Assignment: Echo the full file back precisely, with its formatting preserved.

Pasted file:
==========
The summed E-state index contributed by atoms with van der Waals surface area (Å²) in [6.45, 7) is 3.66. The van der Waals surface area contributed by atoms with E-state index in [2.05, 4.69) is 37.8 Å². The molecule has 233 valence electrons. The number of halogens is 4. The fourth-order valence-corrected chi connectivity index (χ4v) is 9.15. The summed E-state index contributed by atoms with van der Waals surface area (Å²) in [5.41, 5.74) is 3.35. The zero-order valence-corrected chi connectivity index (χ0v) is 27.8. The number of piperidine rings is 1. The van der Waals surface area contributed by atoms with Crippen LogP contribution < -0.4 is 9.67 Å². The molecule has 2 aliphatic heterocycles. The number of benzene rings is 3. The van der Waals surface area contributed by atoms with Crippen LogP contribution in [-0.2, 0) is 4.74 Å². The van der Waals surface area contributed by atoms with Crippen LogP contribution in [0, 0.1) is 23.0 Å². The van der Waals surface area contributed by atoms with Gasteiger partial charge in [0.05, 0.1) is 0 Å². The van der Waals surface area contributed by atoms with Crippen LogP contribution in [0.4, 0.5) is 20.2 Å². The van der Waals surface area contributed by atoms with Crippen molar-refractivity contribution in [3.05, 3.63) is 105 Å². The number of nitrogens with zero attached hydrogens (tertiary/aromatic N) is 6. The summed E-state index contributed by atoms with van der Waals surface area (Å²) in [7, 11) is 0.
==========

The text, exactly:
The summed E-state index contributed by atoms with van der Waals surface area (Å²) in [6.45, 7) is 3.66. The van der Waals surface area contributed by atoms with E-state index in [2.05, 4.69) is 37.8 Å². The molecule has 233 valence electrons. The number of halogens is 4. The fourth-order valence-corrected chi connectivity index (χ4v) is 9.15. The summed E-state index contributed by atoms with van der Waals surface area (Å²) in [5.41, 5.74) is 3.35. The zero-order valence-corrected chi connectivity index (χ0v) is 27.8. The number of piperidine rings is 1. The van der Waals surface area contributed by atoms with Crippen LogP contribution < -0.4 is 9.67 Å². The molecule has 2 aliphatic heterocycles. The number of benzene rings is 3. The van der Waals surface area contributed by atoms with Crippen LogP contribution in [-0.2, 0) is 4.74 Å². The van der Waals surface area contributed by atoms with Crippen LogP contribution in [0, 0.1) is 23.0 Å². The van der Waals surface area contributed by atoms with Gasteiger partial charge in [0.05, 0.1) is 0 Å². The van der Waals surface area contributed by atoms with Crippen LogP contribution in [0.4, 0.5) is 20.2 Å². The van der Waals surface area contributed by atoms with Crippen molar-refractivity contribution in [3.05, 3.63) is 105 Å². The number of nitrogens with zero attached hydrogens (tertiary/aromatic N) is 6. The summed E-state index contributed by atoms with van der Waals surface area (Å²) in [7, 11) is 0.